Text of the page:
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ARC grants funding for new research project on developing sustainable construction materials

Prof. Arul Arulrajah

Repurpose It, together with a number of local and international industry leaders and researchers, has been awarded a $442,000 ARC Linkage Scheme Grant to support innovation in waste management and construction.

We sat down with Prof. Arul Arulrajah, Professor of Geotechnical Engineering at the Swinburne University of Technology, who is the lead researcher on the project, to talk about the project’s objectives and expected outcomes.

What is the problem you’re aiming to solve?

Next to water, sand is our most consumed natural resource, and our global construction industry is using it faster than nature can create it. Worldwide, we go through 50 billion tonnes of aggregate every year, with sand mines and transportation harming local communities and the environment.

The ideal sand for construction is not what is found in abundance in the desert, but the sand in riverbeds and banks – the rise in demand for this kind of sand is putting intense pressure on river ecosystems globally.

Why is this research important?

By offering alternative, ‘environmentally friendly’ road construction materials, this project has the potential to open new markets for recycled sand and demolition waste. This will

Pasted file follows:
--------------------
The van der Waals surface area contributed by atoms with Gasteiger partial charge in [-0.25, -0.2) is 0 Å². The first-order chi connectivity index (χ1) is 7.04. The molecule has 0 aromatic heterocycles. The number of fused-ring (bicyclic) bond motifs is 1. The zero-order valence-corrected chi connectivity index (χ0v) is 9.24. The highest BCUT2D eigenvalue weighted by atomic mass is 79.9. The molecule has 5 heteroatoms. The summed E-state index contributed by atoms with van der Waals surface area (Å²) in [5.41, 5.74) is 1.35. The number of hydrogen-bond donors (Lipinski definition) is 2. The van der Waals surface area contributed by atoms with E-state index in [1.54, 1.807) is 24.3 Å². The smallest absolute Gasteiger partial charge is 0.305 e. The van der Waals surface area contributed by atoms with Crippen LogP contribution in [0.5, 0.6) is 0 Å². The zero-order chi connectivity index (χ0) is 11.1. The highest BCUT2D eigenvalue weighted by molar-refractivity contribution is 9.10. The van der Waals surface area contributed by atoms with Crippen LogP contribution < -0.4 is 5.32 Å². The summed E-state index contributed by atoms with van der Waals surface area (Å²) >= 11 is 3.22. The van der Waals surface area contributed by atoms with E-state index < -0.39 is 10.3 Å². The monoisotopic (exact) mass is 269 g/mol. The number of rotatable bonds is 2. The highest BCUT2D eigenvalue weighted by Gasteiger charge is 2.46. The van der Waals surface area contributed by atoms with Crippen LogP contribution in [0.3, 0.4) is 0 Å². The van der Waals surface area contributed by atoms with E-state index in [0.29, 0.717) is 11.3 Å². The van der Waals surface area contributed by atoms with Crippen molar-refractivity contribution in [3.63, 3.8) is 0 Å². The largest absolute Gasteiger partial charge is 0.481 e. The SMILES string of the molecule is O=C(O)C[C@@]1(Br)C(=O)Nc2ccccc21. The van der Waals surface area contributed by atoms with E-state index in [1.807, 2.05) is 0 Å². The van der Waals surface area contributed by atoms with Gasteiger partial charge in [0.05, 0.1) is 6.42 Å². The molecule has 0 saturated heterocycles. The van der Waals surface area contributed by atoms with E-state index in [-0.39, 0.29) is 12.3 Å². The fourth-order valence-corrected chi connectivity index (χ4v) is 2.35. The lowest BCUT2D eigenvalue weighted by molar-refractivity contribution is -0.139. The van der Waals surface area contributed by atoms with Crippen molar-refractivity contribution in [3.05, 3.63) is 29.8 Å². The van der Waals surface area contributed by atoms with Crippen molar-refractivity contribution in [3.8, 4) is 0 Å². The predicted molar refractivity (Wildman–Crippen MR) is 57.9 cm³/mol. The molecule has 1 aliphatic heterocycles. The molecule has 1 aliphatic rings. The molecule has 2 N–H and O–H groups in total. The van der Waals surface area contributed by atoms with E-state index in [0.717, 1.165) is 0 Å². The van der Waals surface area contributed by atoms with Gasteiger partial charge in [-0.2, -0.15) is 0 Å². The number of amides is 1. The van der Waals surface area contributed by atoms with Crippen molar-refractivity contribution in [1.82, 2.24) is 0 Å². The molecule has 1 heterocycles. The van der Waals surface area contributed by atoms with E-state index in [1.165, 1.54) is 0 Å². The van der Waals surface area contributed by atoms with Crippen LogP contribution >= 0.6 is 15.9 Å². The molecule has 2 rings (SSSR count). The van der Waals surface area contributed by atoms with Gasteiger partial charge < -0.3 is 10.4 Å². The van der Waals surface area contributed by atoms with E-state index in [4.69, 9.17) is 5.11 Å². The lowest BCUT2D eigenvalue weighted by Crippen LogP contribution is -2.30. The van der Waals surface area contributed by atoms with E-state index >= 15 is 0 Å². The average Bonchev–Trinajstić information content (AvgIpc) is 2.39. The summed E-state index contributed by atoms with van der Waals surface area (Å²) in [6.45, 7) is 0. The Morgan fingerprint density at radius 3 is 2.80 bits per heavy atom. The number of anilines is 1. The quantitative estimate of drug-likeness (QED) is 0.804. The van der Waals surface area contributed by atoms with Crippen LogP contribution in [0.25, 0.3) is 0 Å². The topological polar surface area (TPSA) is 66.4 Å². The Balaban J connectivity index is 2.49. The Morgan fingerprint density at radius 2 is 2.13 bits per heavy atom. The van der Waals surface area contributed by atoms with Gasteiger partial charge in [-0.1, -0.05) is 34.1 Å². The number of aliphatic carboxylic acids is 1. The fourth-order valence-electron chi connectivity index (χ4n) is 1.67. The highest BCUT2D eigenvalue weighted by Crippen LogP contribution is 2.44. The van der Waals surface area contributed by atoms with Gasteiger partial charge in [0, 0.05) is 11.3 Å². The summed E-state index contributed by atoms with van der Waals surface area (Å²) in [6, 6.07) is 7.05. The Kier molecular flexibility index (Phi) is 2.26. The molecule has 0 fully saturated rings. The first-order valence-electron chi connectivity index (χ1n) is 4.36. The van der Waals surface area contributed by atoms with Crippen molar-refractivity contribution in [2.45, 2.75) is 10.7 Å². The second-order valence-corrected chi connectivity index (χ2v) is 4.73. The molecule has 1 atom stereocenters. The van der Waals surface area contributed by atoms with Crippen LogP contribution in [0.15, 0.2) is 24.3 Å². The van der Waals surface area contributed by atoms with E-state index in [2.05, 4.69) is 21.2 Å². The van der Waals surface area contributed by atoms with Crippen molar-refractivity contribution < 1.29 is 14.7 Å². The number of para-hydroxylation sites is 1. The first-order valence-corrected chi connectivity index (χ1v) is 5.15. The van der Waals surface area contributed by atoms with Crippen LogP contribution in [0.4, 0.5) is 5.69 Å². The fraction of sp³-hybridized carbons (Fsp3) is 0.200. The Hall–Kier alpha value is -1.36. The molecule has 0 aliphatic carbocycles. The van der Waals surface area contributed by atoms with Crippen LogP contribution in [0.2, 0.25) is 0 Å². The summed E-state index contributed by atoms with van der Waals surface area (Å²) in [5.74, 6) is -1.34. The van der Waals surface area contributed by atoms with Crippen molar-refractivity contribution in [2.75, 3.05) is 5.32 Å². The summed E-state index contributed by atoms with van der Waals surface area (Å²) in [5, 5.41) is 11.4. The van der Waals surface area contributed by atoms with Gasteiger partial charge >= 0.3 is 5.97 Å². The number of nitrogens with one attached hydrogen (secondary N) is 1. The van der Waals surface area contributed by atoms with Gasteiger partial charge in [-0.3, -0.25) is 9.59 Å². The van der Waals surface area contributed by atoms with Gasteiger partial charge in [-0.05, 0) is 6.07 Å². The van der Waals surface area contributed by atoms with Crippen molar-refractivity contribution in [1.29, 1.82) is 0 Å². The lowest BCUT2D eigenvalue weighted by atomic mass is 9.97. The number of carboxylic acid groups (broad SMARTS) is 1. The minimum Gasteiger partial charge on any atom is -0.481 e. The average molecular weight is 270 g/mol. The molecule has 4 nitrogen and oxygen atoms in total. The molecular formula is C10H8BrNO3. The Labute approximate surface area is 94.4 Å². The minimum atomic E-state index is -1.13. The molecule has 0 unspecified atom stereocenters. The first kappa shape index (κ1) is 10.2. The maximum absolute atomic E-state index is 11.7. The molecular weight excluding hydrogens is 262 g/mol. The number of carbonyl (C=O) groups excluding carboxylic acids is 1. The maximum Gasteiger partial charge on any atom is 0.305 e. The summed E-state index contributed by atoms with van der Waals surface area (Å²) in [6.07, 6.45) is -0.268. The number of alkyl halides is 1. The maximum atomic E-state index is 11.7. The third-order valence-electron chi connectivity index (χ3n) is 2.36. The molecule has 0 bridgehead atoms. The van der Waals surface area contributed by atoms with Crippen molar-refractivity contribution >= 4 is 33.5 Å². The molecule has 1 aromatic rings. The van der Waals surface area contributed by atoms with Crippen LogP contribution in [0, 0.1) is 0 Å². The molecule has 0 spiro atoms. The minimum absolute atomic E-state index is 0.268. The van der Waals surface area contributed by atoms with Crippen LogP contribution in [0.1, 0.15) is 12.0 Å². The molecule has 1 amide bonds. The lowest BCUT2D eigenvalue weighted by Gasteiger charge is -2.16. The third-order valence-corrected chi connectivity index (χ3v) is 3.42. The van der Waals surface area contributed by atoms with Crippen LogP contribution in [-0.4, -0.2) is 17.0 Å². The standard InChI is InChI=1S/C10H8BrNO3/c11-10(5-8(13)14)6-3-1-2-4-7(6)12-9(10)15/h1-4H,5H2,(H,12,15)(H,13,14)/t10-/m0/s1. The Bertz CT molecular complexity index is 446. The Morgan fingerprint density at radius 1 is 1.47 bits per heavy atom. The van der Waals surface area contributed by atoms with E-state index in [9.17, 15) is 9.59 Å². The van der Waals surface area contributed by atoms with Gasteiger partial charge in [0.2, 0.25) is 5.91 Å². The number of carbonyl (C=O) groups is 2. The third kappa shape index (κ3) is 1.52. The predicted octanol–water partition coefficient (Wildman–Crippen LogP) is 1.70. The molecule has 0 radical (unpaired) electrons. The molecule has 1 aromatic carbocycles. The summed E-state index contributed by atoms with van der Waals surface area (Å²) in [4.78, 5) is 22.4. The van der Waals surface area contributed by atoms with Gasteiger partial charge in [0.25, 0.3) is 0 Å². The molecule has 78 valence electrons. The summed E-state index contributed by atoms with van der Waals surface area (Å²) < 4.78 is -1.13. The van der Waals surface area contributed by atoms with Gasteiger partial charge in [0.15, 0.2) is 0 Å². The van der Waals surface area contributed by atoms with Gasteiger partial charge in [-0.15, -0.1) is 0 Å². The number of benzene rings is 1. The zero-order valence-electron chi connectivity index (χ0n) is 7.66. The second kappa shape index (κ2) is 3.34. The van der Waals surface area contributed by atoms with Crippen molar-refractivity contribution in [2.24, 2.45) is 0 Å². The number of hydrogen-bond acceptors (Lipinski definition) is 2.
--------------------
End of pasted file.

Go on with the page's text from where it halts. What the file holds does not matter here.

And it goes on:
significantly reduce our carbon footprint, by reducing pressures on virgin sand resources, and extend the lifespan of construction materials that would have otherwise been sent to landfill.

We see this research playing a major role in the future of the Australian waste management and road construction industries.

So, let’s break this down – what do we hope to achieve through this research?

This project aims to develop biocements with recycled sand and demolition wastes as road

construction materials. We hope to offer a more sustainable alternative to traditional construction materials, by incorporating demolition waste by-products, namely sand, and an environmentally-friendly biocement binder.

Anticipated national benefits from this research include:

  • Carbon savings through the diversion of 20 million tonnes of demolition waste annually from Australian landfills
  • 50 per cent reduction of carbon emissions with the usage of novel biocement as an alternative pavement binder
  • Significant reduction in the need for quarry materials
  • Opening of new markets for Australia’s waste management and road construction industries

What is unique about this research?

While companies such as Repurpose It have been working to reduce the reliance on extracted sand and virgin construction materials for some time, this research allows for the collaboration of researchers, universities and businesses from across the globe to generate new knowledge.

This project is a collaboration between Repurpose It, Stretford Civil Constructions, Chaiyong Kamai Co., as well as investigators from the Swinburne University of Technology, Melbourne University, Nanyang Technological University and Suranaree University.

Why is the ARC funding important?

ARC’s funding schemes aim to encourage and support research partnerships across industries that find real-world solutions to problems facing Australians today, and in the future.